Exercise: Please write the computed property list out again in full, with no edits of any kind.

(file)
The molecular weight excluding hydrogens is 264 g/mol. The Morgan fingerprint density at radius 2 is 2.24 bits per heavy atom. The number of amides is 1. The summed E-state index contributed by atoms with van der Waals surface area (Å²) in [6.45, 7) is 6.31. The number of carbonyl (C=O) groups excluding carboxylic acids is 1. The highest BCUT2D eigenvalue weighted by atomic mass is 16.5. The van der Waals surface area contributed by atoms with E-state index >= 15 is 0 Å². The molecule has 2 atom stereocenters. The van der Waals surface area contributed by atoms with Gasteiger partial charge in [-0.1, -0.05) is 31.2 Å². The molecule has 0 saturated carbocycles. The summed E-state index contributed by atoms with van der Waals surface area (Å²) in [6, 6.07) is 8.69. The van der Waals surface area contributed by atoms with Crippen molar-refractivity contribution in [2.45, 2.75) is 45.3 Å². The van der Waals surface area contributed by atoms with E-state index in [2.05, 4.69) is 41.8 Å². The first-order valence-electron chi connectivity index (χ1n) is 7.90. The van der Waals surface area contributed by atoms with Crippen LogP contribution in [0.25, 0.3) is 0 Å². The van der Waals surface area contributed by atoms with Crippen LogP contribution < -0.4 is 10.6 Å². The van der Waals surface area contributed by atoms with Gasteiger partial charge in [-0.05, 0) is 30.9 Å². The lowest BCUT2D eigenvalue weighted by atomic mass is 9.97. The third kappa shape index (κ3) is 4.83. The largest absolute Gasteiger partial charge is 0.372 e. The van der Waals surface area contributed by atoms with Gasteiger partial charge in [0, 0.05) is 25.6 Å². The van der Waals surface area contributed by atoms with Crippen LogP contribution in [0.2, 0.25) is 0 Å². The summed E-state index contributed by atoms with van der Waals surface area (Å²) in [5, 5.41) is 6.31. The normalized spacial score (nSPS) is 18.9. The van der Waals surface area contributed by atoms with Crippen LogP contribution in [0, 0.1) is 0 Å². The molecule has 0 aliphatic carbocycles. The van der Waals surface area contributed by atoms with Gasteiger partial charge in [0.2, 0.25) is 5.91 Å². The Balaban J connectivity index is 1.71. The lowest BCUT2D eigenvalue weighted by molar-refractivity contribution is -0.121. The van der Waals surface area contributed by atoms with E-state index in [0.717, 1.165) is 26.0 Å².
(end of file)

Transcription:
The molecular weight excluding hydrogens is 264 g/mol. The Morgan fingerprint density at radius 2 is 2.24 bits per heavy atom. The number of amides is 1. The summed E-state index contributed by atoms with van der Waals surface area (Å²) in [6.45, 7) is 6.31. The number of carbonyl (C=O) groups excluding carboxylic acids is 1. The highest BCUT2D eigenvalue weighted by atomic mass is 16.5. The van der Waals surface area contributed by atoms with E-state index >= 15 is 0 Å². The molecule has 2 atom stereocenters. The van der Waals surface area contributed by atoms with Gasteiger partial charge in [-0.1, -0.05) is 31.2 Å². The molecule has 0 saturated carbocycles. The summed E-state index contributed by atoms with van der Waals surface area (Å²) in [6, 6.07) is 8.69. The van der Waals surface area contributed by atoms with Crippen molar-refractivity contribution in [2.45, 2.75) is 45.3 Å². The van der Waals surface area contributed by atoms with E-state index in [2.05, 4.69) is 41.8 Å². The first-order valence-electron chi connectivity index (χ1n) is 7.90. The van der Waals surface area contributed by atoms with Crippen LogP contribution in [0.25, 0.3) is 0 Å². The van der Waals surface area contributed by atoms with Crippen LogP contribution < -0.4 is 10.6 Å². The van der Waals surface area contributed by atoms with Gasteiger partial charge in [-0.05, 0) is 30.9 Å². The lowest BCUT2D eigenvalue weighted by atomic mass is 9.97. The third kappa shape index (κ3) is 4.83. The largest absolute Gasteiger partial charge is 0.372 e. The van der Waals surface area contributed by atoms with Gasteiger partial charge in [0, 0.05) is 25.6 Å². The van der Waals surface area contributed by atoms with Crippen LogP contribution in [0.2, 0.25) is 0 Å². The summed E-state index contributed by atoms with van der Waals surface area (Å²) in [5, 5.41) is 6.31. The normalized spacial score (nSPS) is 18.9. The van der Waals surface area contributed by atoms with Crippen LogP contribution in [0, 0.1) is 0 Å². The molecule has 0 aliphatic carbocycles. The van der Waals surface area contributed by atoms with Gasteiger partial charge in [0.2, 0.25) is 5.91 Å². The Balaban J connectivity index is 1.71. The lowest BCUT2D eigenvalue weighted by molar-refractivity contribution is -0.121. The van der Waals surface area contributed by atoms with E-state index in [0.717, 1.165) is 26.0 Å².